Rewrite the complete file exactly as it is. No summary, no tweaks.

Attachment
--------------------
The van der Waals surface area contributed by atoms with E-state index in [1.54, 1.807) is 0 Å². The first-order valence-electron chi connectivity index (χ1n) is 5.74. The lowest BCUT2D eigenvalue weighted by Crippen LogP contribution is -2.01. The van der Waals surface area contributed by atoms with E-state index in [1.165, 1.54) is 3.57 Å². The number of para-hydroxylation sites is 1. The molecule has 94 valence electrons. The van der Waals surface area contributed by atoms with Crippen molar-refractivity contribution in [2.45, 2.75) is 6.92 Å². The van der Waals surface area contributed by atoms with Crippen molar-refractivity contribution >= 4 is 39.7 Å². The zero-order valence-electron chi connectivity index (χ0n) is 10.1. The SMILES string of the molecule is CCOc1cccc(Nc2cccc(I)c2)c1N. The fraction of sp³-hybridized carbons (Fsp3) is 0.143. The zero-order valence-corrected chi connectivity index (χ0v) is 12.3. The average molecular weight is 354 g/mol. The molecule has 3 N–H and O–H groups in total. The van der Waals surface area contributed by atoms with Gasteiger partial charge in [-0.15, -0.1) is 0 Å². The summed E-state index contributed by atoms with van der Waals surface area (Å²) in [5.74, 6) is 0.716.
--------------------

The van der Waals surface area contributed by atoms with E-state index in [1.54, 1.807) is 0 Å². The first-order valence-electron chi connectivity index (χ1n) is 5.74. The lowest BCUT2D eigenvalue weighted by Crippen LogP contribution is -2.01. The van der Waals surface area contributed by atoms with E-state index in [1.165, 1.54) is 3.57 Å². The number of para-hydroxylation sites is 1. The molecule has 94 valence electrons. The van der Waals surface area contributed by atoms with Crippen molar-refractivity contribution in [2.45, 2.75) is 6.92 Å². The van der Waals surface area contributed by atoms with Crippen molar-refractivity contribution >= 4 is 39.7 Å². The zero-order valence-electron chi connectivity index (χ0n) is 10.1. The SMILES string of the molecule is CCOc1cccc(Nc2cccc(I)c2)c1N. The fraction of sp³-hybridized carbons (Fsp3) is 0.143. The zero-order valence-corrected chi connectivity index (χ0v) is 12.3. The average molecular weight is 354 g/mol. The molecule has 3 N–H and O–H groups in total. The van der Waals surface area contributed by atoms with Gasteiger partial charge in [-0.15, -0.1) is 0 Å². The summed E-state index contributed by atoms with van der Waals surface area (Å²) in [5.74, 6) is 0.716.